Charleroi airport to remain closed to departing passengers on Wednesday

Charleroi airport will remain closed to departing passengers on Wednesday as well. This was confirmed by CEO Philippe Verdonck to Belga on Tuesday. There will be no disruption for arriving passengers. Whether the strike will continue is uncertain at the moment, the CEO said. That is why BSCA has decided to bar all departing passengers on Wednesday as well. 

Brussels South Charleroi Airport (BSCA) had already decided to close the terminal to departing passengers on Tuesday afternoon, after a strike by the security staff of Security Masters caused chaos at the airport for the second day in a row.

"This decision for departing passengers follows today's incidents. We therefore ask departing passengers not to come to the airport. They will soon be informed by their airline," the airport's website reads. "Arriving passengers, on the other hand, will be welcomed as normal."

According to Verdonck, five police officers were injured on Tuesday while managing the flow of passengers. "Whether they were slightly or seriously injured, I have no information on that," the CEO said.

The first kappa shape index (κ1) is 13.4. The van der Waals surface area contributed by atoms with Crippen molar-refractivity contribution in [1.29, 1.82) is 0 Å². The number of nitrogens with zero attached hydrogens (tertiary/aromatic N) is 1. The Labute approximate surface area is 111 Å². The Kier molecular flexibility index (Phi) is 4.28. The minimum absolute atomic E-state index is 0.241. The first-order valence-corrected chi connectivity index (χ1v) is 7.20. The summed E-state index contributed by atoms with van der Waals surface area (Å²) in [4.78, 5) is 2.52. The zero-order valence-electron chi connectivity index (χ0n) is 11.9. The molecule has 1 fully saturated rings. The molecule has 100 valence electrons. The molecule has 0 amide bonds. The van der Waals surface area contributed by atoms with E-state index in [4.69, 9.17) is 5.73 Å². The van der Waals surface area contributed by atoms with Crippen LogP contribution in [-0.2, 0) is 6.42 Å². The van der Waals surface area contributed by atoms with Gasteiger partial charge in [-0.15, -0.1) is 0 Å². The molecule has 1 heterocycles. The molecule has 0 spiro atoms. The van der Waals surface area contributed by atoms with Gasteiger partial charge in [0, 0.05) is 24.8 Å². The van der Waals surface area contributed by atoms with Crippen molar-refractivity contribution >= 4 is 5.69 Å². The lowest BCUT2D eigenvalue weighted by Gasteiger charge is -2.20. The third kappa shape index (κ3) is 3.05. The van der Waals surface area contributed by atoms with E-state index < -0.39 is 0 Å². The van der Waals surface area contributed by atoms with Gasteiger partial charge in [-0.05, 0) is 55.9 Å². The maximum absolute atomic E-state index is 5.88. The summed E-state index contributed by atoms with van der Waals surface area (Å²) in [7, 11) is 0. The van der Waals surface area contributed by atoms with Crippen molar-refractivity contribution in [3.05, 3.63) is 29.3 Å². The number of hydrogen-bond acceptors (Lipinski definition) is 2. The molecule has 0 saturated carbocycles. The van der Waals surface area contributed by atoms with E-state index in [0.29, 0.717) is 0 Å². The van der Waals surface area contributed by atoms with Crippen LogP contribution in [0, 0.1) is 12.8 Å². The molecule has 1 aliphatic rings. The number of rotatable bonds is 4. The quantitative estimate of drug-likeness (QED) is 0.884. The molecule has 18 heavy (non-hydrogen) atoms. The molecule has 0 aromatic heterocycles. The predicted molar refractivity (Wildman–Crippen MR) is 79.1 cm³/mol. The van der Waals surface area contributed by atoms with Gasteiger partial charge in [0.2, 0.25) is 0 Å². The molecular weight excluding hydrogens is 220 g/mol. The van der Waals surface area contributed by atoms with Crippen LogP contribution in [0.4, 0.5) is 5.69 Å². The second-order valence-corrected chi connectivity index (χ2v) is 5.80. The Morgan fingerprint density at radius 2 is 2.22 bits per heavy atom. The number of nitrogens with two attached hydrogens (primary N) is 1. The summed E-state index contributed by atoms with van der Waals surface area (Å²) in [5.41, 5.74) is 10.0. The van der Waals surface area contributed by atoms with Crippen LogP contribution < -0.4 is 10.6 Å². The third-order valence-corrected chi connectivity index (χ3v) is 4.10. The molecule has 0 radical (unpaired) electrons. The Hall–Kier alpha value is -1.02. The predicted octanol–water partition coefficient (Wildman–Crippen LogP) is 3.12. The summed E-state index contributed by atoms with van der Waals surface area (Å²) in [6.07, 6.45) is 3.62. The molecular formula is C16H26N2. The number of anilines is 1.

Security Masters staff are on strike because they are dissatisfied with the decision by BSCA Security - a subcontractor to the airport - to assign passenger security checks to two operators instead of one. Staff fear the decision will impact their job security and pay conditions.

Passengers wishing to make a complaint can do so through the airport, although it is "not responsible for any disruptions". BSCA will centralise complaints through the contact form on the website and provide appropriate information.

The strike action at Charleroi airport is "not a case explicitly covered by regulations around air passenger rights," according to Julie Frère, spokeswoman of Belgian non-profit consumer organization Test Aankoop. She urges passengers to proactively contact their airline. 

"In theory, passenger rights regulations provide for the right to a refund or additional compensation when a flight is cancelled. But that is not the case here. Passengers simply cannot board," Frère said. The organisation is closely monitoring the situation and calls on travellers to contact their airline, which is obliged to pass on all the information at its disposal to help ensure that passengers do get on board planes.



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